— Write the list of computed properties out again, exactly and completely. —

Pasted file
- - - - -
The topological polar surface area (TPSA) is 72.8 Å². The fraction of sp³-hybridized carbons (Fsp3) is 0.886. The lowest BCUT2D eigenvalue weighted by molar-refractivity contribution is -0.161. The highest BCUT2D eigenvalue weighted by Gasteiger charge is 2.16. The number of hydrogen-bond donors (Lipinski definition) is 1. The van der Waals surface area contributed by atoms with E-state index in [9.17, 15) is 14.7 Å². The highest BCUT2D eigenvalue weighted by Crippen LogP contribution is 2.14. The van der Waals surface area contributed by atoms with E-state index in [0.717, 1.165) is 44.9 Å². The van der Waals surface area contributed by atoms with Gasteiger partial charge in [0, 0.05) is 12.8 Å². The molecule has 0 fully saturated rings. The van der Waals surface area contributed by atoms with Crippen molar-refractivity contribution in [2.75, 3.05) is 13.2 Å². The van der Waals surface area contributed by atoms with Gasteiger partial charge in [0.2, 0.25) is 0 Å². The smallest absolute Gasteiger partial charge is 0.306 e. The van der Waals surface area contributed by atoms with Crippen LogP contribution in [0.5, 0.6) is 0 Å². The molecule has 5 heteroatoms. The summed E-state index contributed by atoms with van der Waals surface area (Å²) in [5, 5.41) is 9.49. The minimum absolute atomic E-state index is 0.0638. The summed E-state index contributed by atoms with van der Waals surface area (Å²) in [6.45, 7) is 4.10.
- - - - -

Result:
The topological polar surface area (TPSA) is 72.8 Å². The fraction of sp³-hybridized carbons (Fsp3) is 0.886. The lowest BCUT2D eigenvalue weighted by molar-refractivity contribution is -0.161. The highest BCUT2D eigenvalue weighted by Gasteiger charge is 2.16. The number of hydrogen-bond donors (Lipinski definition) is 1. The van der Waals surface area contributed by atoms with E-state index in [9.17, 15) is 14.7 Å². The highest BCUT2D eigenvalue weighted by Crippen LogP contribution is 2.14. The van der Waals surface area contributed by atoms with E-state index in [0.717, 1.165) is 44.9 Å². The van der Waals surface area contributed by atoms with Gasteiger partial charge in [0, 0.05) is 12.8 Å². The molecule has 0 fully saturated rings. The van der Waals surface area contributed by atoms with Crippen molar-refractivity contribution in [2.75, 3.05) is 13.2 Å². The van der Waals surface area contributed by atoms with Gasteiger partial charge in [0.2, 0.25) is 0 Å². The smallest absolute Gasteiger partial charge is 0.306 e. The van der Waals surface area contributed by atoms with Crippen LogP contribution in [0.5, 0.6) is 0 Å². The molecule has 5 heteroatoms. The summed E-state index contributed by atoms with van der Waals surface area (Å²) in [5, 5.41) is 9.49. The minimum absolute atomic E-state index is 0.0638. The summed E-state index contributed by atoms with van der Waals surface area (Å²) in [6.45, 7) is 4.10.